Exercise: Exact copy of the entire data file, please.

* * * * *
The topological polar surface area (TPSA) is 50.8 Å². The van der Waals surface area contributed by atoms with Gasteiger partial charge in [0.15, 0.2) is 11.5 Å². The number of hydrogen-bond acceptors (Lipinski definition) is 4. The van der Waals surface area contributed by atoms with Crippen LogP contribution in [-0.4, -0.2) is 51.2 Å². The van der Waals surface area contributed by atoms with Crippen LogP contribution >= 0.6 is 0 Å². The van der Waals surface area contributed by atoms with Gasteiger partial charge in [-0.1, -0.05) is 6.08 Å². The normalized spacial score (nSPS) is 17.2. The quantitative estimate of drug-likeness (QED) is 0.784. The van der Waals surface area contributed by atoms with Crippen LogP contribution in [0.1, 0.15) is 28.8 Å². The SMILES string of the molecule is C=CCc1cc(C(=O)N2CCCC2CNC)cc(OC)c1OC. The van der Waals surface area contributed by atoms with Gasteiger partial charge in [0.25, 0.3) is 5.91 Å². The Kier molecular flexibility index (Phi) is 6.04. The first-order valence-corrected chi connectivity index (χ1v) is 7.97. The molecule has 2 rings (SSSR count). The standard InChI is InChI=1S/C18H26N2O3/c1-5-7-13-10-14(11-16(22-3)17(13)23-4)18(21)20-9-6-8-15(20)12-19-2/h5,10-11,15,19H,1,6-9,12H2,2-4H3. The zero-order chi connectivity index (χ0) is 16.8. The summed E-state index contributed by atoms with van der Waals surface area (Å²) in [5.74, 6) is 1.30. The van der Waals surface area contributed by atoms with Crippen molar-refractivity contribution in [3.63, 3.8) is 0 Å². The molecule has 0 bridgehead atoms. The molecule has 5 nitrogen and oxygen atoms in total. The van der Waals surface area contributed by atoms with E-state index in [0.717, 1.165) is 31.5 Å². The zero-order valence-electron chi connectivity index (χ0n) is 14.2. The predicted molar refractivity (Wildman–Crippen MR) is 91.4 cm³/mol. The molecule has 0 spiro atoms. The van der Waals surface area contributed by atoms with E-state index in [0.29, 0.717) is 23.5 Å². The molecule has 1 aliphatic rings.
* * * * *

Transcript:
The topological polar surface area (TPSA) is 50.8 Å². The van der Waals surface area contributed by atoms with Gasteiger partial charge in [0.15, 0.2) is 11.5 Å². The number of hydrogen-bond acceptors (Lipinski definition) is 4. The van der Waals surface area contributed by atoms with Crippen LogP contribution in [-0.4, -0.2) is 51.2 Å². The van der Waals surface area contributed by atoms with Crippen LogP contribution >= 0.6 is 0 Å². The van der Waals surface area contributed by atoms with Gasteiger partial charge in [-0.1, -0.05) is 6.08 Å². The normalized spacial score (nSPS) is 17.2. The quantitative estimate of drug-likeness (QED) is 0.784. The van der Waals surface area contributed by atoms with Crippen LogP contribution in [0.1, 0.15) is 28.8 Å². The SMILES string of the molecule is C=CCc1cc(C(=O)N2CCCC2CNC)cc(OC)c1OC. The van der Waals surface area contributed by atoms with Gasteiger partial charge in [0.25, 0.3) is 5.91 Å². The Kier molecular flexibility index (Phi) is 6.04. The first-order valence-corrected chi connectivity index (χ1v) is 7.97. The molecule has 2 rings (SSSR count). The standard InChI is InChI=1S/C18H26N2O3/c1-5-7-13-10-14(11-16(22-3)17(13)23-4)18(21)20-9-6-8-15(20)12-19-2/h5,10-11,15,19H,1,6-9,12H2,2-4H3. The zero-order chi connectivity index (χ0) is 16.8. The summed E-state index contributed by atoms with van der Waals surface area (Å²) in [5.74, 6) is 1.30. The van der Waals surface area contributed by atoms with Crippen molar-refractivity contribution in [3.63, 3.8) is 0 Å². The molecule has 0 bridgehead atoms. The molecule has 5 nitrogen and oxygen atoms in total. The van der Waals surface area contributed by atoms with E-state index in [0.717, 1.165) is 31.5 Å². The zero-order valence-electron chi connectivity index (χ0n) is 14.2. The predicted molar refractivity (Wildman–Crippen MR) is 91.4 cm³/mol. The molecule has 0 spiro atoms. The van der Waals surface area contributed by atoms with E-state index in [0.29, 0.717) is 23.5 Å². The molecule has 1 aliphatic rings.